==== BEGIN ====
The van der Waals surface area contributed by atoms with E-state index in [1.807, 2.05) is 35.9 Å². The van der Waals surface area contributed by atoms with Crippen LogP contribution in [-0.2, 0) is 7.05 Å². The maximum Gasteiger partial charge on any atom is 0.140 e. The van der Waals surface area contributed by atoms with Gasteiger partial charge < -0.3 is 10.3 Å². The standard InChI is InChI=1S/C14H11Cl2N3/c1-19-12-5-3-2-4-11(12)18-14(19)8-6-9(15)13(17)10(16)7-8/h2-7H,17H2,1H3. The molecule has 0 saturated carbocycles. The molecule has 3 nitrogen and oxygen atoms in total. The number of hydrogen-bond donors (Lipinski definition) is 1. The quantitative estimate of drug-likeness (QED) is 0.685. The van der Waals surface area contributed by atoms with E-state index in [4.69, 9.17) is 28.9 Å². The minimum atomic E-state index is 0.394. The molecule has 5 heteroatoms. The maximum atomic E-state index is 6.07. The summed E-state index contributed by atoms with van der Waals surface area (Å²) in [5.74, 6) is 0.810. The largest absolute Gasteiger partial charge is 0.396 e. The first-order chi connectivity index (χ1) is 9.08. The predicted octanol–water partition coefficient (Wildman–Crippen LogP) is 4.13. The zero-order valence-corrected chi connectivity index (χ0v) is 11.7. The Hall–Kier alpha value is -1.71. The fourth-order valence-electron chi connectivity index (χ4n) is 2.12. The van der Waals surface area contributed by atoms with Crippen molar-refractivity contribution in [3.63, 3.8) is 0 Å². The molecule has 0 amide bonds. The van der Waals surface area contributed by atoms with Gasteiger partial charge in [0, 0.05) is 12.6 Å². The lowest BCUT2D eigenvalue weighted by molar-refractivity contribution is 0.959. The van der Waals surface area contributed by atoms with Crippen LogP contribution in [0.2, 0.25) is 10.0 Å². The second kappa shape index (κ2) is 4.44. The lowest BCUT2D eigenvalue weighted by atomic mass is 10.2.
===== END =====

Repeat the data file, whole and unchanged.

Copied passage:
The van der Waals surface area contributed by atoms with E-state index in [1.807, 2.05) is 35.9 Å². The van der Waals surface area contributed by atoms with Crippen LogP contribution in [-0.2, 0) is 7.05 Å². The maximum Gasteiger partial charge on any atom is 0.140 e. The van der Waals surface area contributed by atoms with Gasteiger partial charge < -0.3 is 10.3 Å². The standard InChI is InChI=1S/C14H11Cl2N3/c1-19-12-5-3-2-4-11(12)18-14(19)8-6-9(15)13(17)10(16)7-8/h2-7H,17H2,1H3. The molecule has 0 saturated carbocycles. The molecule has 3 nitrogen and oxygen atoms in total. The number of hydrogen-bond donors (Lipinski definition) is 1. The quantitative estimate of drug-likeness (QED) is 0.685. The van der Waals surface area contributed by atoms with E-state index in [4.69, 9.17) is 28.9 Å². The minimum atomic E-state index is 0.394. The molecule has 5 heteroatoms. The maximum atomic E-state index is 6.07. The summed E-state index contributed by atoms with van der Waals surface area (Å²) in [5.74, 6) is 0.810. The largest absolute Gasteiger partial charge is 0.396 e. The first-order chi connectivity index (χ1) is 9.08. The predicted octanol–water partition coefficient (Wildman–Crippen LogP) is 4.13. The zero-order valence-corrected chi connectivity index (χ0v) is 11.7. The Hall–Kier alpha value is -1.71. The fourth-order valence-electron chi connectivity index (χ4n) is 2.12. The van der Waals surface area contributed by atoms with Crippen molar-refractivity contribution in [3.63, 3.8) is 0 Å². The molecule has 0 amide bonds. The van der Waals surface area contributed by atoms with Gasteiger partial charge in [0, 0.05) is 12.6 Å². The lowest BCUT2D eigenvalue weighted by molar-refractivity contribution is 0.959. The van der Waals surface area contributed by atoms with Crippen LogP contribution in [0.2, 0.25) is 10.0 Å². The second kappa shape index (κ2) is 4.44. The lowest BCUT2D eigenvalue weighted by atomic mass is 10.2.